If using a nursing tanker in your operation you have to use a large one. A 2,000 & 3,000 gallon tank doesn't have enough reserve while waiting to be filled. Some times we will start the port a tank operation and switch over to nursing when the semi arrives. It all depends on what you have (size up).


    I also agree with Nick. You have other issues if you can't put the fire out with 10,000 or so gallons. And no one should be allowing commercial or industrial buildings to be built in the rural parts of the district without sprinkler protection.

  11. #11
    Inferno
    Firehouse.com Guest

    Post

    Buck, in your calculations, you had a serious brain laps. You didn't realize that 77.8 x 6 = 466.8, a little less than twice the amount that one tanker would shuttle plus it takes half the time. So let’s see, in about 24-25 minutes, one tanker would move 7000 gallons. In the same time, 6 engines would move 12,000. Not quite double but a hell of a lot more of water then what you are trying to prove. Thanks for all your help with the math in proving the "nursing" system more efficient. Couldn't have done it without you. And, going along with your theory, a 3 mile trip would cut the time in half (only applies to an engine since there is a greatly shortened fill and dump time). So according to your theory, 3 engines can move 12,000 gallons in 25 minutes traveling 3 miles to the fill site. I would say that’s a little more than 77.8 gallons a minute. More like 480 gallons a minute. Wait, there's more...as said by ADSN/WFLD, the nursing system is much quicker to set up and getting the water flowing then the drop tank system. Now I have realized that the nursing system is much more efficient then the drop tank, thanks Buck.

  12. #12
    Buck
    Firehouse.com Guest

    Post

    //Buck, in your calculations, you had a serious brain laps. You didn't realize that 77.8 x 6 = 466.8///

    I said ""Now one tanker and 4 engines can provide 604.7 gpm in a 3 mile shuttle.""

    In the scenario given you said """Only one 7000 gallon tanker used with I believe 4 shuttle engines with a 3 mile trek to the fill site."""

    So one tanker plus 4 engines is 605 gpm and you said that was suppling multiple hand lines, a ladder and another master stream.

    ///So let's see, in about 24-25 minutes, one tanker would move 7000 gallons. In the same time, 6 engines would move 12,000. Not quite double but a hell of a lot more of water then what you are trying to prove. ///

    Add 7000 gallons and 12,000 gallons you get 19,000 gallons now divide that by 25 minutes and you get 760 gpm.

    That is with 6 engines and one tanker you get 760 gpm. In the scenario you gave minus 2 engines.

    So 760 gpm minus (77.8x2)and you get 604.4. That is .3 gpm off of my original figure.

    Thanks for showing me another way to prove myself right!

    ///So according to your theory, 3 engines can move 12,000 gallons in 25 minutes traveling 3 miles to the fill site. I would say thats little more than 77.8 gallons a minute. More like 480 gallons a minute.///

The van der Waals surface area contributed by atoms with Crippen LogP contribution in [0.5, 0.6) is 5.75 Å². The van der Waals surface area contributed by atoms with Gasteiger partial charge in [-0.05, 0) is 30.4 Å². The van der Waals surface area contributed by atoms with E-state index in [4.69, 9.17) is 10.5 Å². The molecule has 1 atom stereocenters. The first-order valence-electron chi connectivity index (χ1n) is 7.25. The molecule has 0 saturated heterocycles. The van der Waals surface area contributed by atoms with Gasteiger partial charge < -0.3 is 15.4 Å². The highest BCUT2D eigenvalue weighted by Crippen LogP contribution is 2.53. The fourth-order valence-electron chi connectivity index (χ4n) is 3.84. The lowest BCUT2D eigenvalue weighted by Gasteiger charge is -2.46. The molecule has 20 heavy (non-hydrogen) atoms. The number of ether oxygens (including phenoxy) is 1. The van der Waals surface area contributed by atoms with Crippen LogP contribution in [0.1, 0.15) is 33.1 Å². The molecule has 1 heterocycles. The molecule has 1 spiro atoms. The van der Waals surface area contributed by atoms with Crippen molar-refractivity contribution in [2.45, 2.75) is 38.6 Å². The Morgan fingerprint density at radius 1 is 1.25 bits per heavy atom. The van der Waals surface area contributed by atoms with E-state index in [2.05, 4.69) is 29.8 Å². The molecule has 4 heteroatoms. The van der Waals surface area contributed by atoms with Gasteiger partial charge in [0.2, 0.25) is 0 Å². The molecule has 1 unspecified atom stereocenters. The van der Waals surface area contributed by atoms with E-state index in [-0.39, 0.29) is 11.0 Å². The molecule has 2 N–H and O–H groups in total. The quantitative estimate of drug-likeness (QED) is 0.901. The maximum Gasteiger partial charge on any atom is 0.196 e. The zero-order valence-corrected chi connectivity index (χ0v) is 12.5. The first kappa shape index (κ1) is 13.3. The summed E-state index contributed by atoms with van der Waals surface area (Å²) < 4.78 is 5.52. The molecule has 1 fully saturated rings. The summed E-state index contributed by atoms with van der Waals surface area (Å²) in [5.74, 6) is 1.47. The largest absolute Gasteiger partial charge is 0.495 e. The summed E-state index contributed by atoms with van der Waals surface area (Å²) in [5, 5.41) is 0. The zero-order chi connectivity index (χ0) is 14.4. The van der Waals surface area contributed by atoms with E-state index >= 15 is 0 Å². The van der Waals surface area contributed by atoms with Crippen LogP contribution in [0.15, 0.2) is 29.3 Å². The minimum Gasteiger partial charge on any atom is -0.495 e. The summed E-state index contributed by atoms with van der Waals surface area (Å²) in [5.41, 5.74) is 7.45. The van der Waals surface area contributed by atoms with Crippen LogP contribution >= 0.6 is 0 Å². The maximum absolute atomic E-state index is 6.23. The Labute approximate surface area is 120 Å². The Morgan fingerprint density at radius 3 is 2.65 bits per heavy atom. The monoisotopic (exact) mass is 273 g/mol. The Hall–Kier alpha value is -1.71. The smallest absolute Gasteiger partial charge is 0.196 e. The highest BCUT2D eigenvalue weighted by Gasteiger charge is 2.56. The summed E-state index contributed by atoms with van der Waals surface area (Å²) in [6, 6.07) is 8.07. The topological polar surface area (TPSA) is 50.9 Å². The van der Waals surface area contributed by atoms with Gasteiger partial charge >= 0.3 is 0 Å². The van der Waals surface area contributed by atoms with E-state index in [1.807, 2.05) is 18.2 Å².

Let me slow down and try to explain it to you again because I can see you didn't comprehend.

    Engine can fill in 1 minute
    Engine can dump in 1 minute
    Engine can drive round trip in 10.85 min
    That's 3 miles there and 3 miles back
    Total time is 12.85 minutes
    So it can make 2 trips in approx 25 minutes.
    3 engines can make 2 round trips a piece in 25 minutes so that is 6000 gallons.
    6000 gallons divided by 25 minutes is 240 gpm.
    240 gpm divided by 3 engines averages out to 80 gpm.
    My exact calculation is 77.8 gpm so using your approximating system is 2.2 gpm better.

    ///Thanks for all your help with the math in proving the "nursing" system more efficient.///

    Yep! you are just so correct. There is no helping you I guess!

    ///nursing operation was set up and flowing FASTER than the port a tanks.///

    Dang! I don't know what takes ya'll so long in setting up a dump tank operation. We can have ours set up and in operation in under 1.5 minutes. But of course we know what we are doing!!!!!

    Buck


  13. #13
    Inferno
    Firehouse.com Guest

    Post

    Buck, I'm not really sure if you understand what a nursing system is. I'll break it down for you. You have 1 (one) tanker that sits stationary at the fire scene (supplying the attack engines). Then there are 3-6 (three to six) engines that run water back and forth. They are called the shuttle engines. I am under the impression that you are talking about a tanker and a couple of engines shuttling the water. In this post, we are comparing many engines (let's say 6) shuttling water into a tanker against one or two tankers shuttling water into portable folding tanks.
    Another question that I have is how can you get a drop tank system started in 90 seconds with the usually amount of manpower that is available? First you must get the folding tanks put together, get the engine prepared to draft (hard suction, strainer) then dump the water, and finally make a way to get the water to transfer between the portable tanks. Compared this to the time it takes to attach a 50 ft. section of 5 in. to a tanker's discharge and to an engine's intake!